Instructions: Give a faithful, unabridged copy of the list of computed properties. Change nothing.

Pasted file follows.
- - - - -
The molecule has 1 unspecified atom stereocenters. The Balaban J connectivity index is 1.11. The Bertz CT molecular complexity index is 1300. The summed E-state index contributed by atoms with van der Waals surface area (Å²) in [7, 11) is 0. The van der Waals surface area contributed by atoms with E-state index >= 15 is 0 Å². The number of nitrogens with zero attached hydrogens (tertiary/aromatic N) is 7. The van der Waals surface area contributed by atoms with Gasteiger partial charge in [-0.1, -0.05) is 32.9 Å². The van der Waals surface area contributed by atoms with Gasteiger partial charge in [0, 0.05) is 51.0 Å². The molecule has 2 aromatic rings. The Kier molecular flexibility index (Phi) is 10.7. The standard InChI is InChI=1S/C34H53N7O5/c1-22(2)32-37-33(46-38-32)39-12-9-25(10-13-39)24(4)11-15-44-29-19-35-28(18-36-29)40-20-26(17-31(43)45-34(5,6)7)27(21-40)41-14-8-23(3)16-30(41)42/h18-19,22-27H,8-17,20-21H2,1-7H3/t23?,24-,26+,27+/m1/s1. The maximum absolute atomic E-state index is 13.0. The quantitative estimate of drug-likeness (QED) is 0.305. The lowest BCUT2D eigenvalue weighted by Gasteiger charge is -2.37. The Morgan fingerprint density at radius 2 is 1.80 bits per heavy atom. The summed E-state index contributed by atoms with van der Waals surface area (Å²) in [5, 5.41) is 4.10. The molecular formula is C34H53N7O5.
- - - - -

The molecule has 1 unspecified atom stereocenters. The Balaban J connectivity index is 1.11. The Bertz CT molecular complexity index is 1300. The summed E-state index contributed by atoms with van der Waals surface area (Å²) in [7, 11) is 0. The van der Waals surface area contributed by atoms with E-state index >= 15 is 0 Å². The number of nitrogens with zero attached hydrogens (tertiary/aromatic N) is 7. The van der Waals surface area contributed by atoms with Gasteiger partial charge in [-0.1, -0.05) is 32.9 Å². The van der Waals surface area contributed by atoms with Gasteiger partial charge in [0, 0.05) is 51.0 Å². The molecule has 2 aromatic rings. The Kier molecular flexibility index (Phi) is 10.7. The standard InChI is InChI=1S/C34H53N7O5/c1-22(2)32-37-33(46-38-32)39-12-9-25(10-13-39)24(4)11-15-44-29-19-35-28(18-36-29)40-20-26(17-31(43)45-34(5,6)7)27(21-40)41-14-8-23(3)16-30(41)42/h18-19,22-27H,8-17,20-21H2,1-7H3/t23?,24-,26+,27+/m1/s1. The maximum absolute atomic E-state index is 13.0. The quantitative estimate of drug-likeness (QED) is 0.305. The lowest BCUT2D eigenvalue weighted by Gasteiger charge is -2.37. The Morgan fingerprint density at radius 2 is 1.80 bits per heavy atom. The summed E-state index contributed by atoms with van der Waals surface area (Å²) in [5, 5.41) is 4.10. The molecular formula is C34H53N7O5.